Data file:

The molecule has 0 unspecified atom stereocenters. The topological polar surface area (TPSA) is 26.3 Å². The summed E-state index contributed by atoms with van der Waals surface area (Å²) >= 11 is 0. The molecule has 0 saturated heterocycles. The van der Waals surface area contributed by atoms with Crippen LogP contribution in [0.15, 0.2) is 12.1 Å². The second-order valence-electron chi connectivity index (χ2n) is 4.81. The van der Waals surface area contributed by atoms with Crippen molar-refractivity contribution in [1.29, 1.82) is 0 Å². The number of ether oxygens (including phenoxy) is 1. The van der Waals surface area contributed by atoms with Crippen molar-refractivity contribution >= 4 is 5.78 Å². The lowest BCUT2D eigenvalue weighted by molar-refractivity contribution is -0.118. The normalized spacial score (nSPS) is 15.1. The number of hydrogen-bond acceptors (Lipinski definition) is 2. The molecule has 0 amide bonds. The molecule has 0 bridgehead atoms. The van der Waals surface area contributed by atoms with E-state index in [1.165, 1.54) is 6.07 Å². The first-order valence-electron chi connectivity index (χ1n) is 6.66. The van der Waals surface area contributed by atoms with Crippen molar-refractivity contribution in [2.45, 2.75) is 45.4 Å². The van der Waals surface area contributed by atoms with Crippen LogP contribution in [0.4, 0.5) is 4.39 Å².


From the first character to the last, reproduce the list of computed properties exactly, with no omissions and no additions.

The molecule has 0 unspecified atom stereocenters. The topological polar surface area (TPSA) is 26.3 Å². The summed E-state index contributed by atoms with van der Waals surface area (Å²) >= 11 is 0. The molecule has 0 saturated heterocycles. The van der Waals surface area contributed by atoms with Crippen LogP contribution in [0.15, 0.2) is 12.1 Å². The second-order valence-electron chi connectivity index (χ2n) is 4.81. The van der Waals surface area contributed by atoms with Crippen molar-refractivity contribution in [1.29, 1.82) is 0 Å². The number of ether oxygens (including phenoxy) is 1. The van der Waals surface area contributed by atoms with Crippen molar-refractivity contribution >= 4 is 5.78 Å². The lowest BCUT2D eigenvalue weighted by molar-refractivity contribution is -0.118. The normalized spacial score (nSPS) is 15.1. The number of hydrogen-bond acceptors (Lipinski definition) is 2. The molecule has 0 amide bonds. The molecule has 0 bridgehead atoms. The van der Waals surface area contributed by atoms with E-state index in [1.165, 1.54) is 6.07 Å². The first-order valence-electron chi connectivity index (χ1n) is 6.66. The van der Waals surface area contributed by atoms with Crippen molar-refractivity contribution in [2.45, 2.75) is 45.4 Å². The van der Waals surface area contributed by atoms with Crippen LogP contribution in [0.4, 0.5) is 4.39 Å².